Citing security threats, Egyptian Parliament close to banning niqab

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In this June 14, 2014 file photo, an Egyptian woman walks past a vehicle carrying anti-riot police officers deployed to secure a protest against sexual harassment in Cairo, Egypt. (AP)
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Niqab-clad women line up to vote during a 2014 election. (AFP
Updated 09 April 2017

Citing security threats, Egyptian Parliament close to banning niqab

CAIRO: A number of Egyptian lawmakers announced on Friday that they would soon refer to the parliament a draft-law that prevents women from wearing the niqab in state institutions, Asharq Al-Awsat reported.
The lawmakers asserted that “such a law was necessary for security reasons and as a preventive measure to confront terrorism and extremism.”
The Board of State Commissioners recommended the Supreme Administrative Court to issue a final decision in support of banning academic staff from wearing the niqab in all of Cairo’s state universities.
The number of women wearing the full niqab veil in Egypt has increased dramatically in the past years particularly with the rise of the political Islam movements.
Cairo University has in the past two years been placing a number of restrictions on wearing the niqab, banning women wearing the full-face veil inside its affiliated hospitals.
Earlier, an official decision was issued to ban the niqab inside classrooms, a move supported by the Supreme Administrative Court.
In 2009, Egypt’s Al-Azhar University banned the niqab during exams. The decision is not applicable anymore.
Observers expect that lawmakers from the political Islam movements and the Nour party would strongly object the draft-law.
However, parliamentary sources said: “The full-face veil represents a threat to state security and personal freedom. Women wearing the niqab are capable to hide their faces and make it impossible for anti-terrorism state institutions to uncover their identities.”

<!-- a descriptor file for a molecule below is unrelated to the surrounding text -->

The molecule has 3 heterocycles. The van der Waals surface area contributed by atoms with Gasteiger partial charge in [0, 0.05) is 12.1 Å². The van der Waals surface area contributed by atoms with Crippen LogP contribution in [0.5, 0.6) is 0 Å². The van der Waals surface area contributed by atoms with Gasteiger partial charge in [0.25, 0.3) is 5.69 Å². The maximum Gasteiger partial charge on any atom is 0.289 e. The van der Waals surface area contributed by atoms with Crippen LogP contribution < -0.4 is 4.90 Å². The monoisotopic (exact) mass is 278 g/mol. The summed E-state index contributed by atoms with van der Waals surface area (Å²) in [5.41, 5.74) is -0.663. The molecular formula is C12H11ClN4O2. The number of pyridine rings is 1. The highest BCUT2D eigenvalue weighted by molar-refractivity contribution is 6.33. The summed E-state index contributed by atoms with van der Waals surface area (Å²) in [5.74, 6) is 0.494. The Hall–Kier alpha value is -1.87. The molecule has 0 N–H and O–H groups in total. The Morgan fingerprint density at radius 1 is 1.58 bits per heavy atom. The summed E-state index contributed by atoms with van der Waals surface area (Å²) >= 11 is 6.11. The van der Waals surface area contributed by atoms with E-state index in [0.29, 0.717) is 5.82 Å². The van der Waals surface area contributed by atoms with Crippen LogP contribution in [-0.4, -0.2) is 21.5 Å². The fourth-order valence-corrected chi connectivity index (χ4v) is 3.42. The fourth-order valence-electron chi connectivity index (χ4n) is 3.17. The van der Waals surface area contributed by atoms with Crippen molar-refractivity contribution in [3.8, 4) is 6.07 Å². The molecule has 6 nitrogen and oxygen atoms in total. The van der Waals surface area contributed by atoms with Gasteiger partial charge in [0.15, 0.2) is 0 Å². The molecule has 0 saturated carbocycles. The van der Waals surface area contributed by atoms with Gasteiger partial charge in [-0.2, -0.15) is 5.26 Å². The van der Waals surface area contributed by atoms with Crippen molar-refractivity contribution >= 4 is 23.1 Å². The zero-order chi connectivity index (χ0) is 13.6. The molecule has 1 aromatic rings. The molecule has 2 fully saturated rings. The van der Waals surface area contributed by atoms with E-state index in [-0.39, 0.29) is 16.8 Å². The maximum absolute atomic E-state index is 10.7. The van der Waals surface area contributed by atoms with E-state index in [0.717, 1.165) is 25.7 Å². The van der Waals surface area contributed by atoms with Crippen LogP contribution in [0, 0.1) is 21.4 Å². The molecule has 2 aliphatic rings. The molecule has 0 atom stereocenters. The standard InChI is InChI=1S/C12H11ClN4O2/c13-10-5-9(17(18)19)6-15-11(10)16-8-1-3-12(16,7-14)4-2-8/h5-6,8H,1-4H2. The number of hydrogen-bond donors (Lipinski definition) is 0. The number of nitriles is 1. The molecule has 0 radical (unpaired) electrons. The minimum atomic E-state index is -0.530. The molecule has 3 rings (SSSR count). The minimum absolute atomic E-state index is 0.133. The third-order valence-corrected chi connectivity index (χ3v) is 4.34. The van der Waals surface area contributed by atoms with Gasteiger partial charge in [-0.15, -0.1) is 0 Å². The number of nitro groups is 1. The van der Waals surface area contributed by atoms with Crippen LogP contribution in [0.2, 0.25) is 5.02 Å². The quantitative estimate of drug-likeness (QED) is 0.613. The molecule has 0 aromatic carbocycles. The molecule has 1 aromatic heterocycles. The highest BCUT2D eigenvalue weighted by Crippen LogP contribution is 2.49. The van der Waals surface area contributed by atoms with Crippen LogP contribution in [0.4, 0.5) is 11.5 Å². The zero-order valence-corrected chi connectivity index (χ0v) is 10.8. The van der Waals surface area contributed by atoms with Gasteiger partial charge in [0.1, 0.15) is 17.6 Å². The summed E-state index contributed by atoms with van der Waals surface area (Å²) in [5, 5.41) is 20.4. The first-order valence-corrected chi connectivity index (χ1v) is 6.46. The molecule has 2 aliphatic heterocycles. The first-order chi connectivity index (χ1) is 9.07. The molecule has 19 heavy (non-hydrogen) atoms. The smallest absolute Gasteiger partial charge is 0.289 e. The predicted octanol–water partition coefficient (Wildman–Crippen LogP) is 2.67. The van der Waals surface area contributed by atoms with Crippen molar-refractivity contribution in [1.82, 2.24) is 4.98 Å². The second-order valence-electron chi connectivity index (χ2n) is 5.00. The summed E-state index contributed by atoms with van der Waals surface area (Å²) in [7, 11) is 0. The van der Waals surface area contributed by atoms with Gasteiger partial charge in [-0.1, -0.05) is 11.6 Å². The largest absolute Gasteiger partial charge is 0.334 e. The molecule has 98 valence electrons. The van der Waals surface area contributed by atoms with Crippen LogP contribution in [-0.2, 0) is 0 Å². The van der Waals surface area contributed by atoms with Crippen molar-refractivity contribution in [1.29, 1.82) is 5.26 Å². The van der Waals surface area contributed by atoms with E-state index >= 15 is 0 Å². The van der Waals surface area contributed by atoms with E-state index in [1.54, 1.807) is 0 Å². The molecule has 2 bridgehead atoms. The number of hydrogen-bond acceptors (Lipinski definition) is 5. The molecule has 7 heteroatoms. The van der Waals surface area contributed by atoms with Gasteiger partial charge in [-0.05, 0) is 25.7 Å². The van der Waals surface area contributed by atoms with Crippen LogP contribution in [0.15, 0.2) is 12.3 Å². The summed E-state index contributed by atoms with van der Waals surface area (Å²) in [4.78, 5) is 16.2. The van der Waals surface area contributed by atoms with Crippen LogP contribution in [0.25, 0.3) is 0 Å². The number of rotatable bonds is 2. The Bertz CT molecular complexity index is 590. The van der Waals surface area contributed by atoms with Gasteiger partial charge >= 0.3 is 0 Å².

The sources added: “Several crimes and terrorist bombings were committed by men wearing this outfit. Those were capable to hide behind the niqab to escape security measures.”
The sources said Islam does not demand that women wear a niqab. “Covering the face is a not a Muslim tradition.”
The niqab, commonly worn in Egypt, consists of covering a woman’s head and her face, but only leaves the eyes visible.


Turkey sends armed drone to N.Cyprus amid gas dispute

Updated 15 min 13 sec ago

Turkey sends armed drone to N.Cyprus amid gas dispute

  • The breakaway northern Cyprus government approved the use of the airport for unmanned aerial vehicles
  • A recent agreement between Turkey and Libya claims extensive areas of sea for Turkey in the Mediterranean

FAMAGUSTA, Cyprus: A Turkish military drone was delivered to northern Cyprus on Monday amid growing tensions over Turkey’s deal with Libya that extended its claims to the gas-rich eastern Mediterranean.
The Bayraktar TB2 drone landed in Gecitkale Airport in Famagusta around 0700 GMT, an AFP correspondent said, after the breakaway northern Cyprus government approved the use of the airport for unmanned aerial vehicles.
It followed a deal signed last month between Libya and Turkey that could prove crucial in the scramble for recently discovered gas reserves in the eastern Mediterranean.
The agreement claimed extensive areas of the sea for Turkey, undercutting claims by Greece and the internationally recognized Republic of Cyprus, which runs the southern part of the island.
Analysts say Turkey was pushing back against rival efforts to claim exploration rights in the area after Cyprus, Greece, Egypt and Israel excluded Turkey from a new “East Mediterranean Gas Forum” that also includes Jordan, Italy and the Palestinian territories.
The Turkish Republic of Northern Cyprus (TRNC), which is only recognized by Turkey, said approval for the drone was given last week “in light of the latest developments in the eastern Mediterranean region” and “to protect the legitimate rights and interests of the TRNC and Turkey.”
The TRNC’s transport minister, Tolga Atakan, said Turkish drones were partly a response to the acquisition of Israeli drones by Cyprus in October to monitor its exclusive economic zone.
Cyprus has been divided since Turkish troops occupied the northern third of the island in 1974 in response to a coup sponsored by the Greek military junta.
Turkey already has two drilling vessels in the eastern Mediterranean despite the threat of European Union sanctions.
Ankara does not recognize the Republic of Cyprus, an EU member, and says the TRNC has the right to explore around the entire island.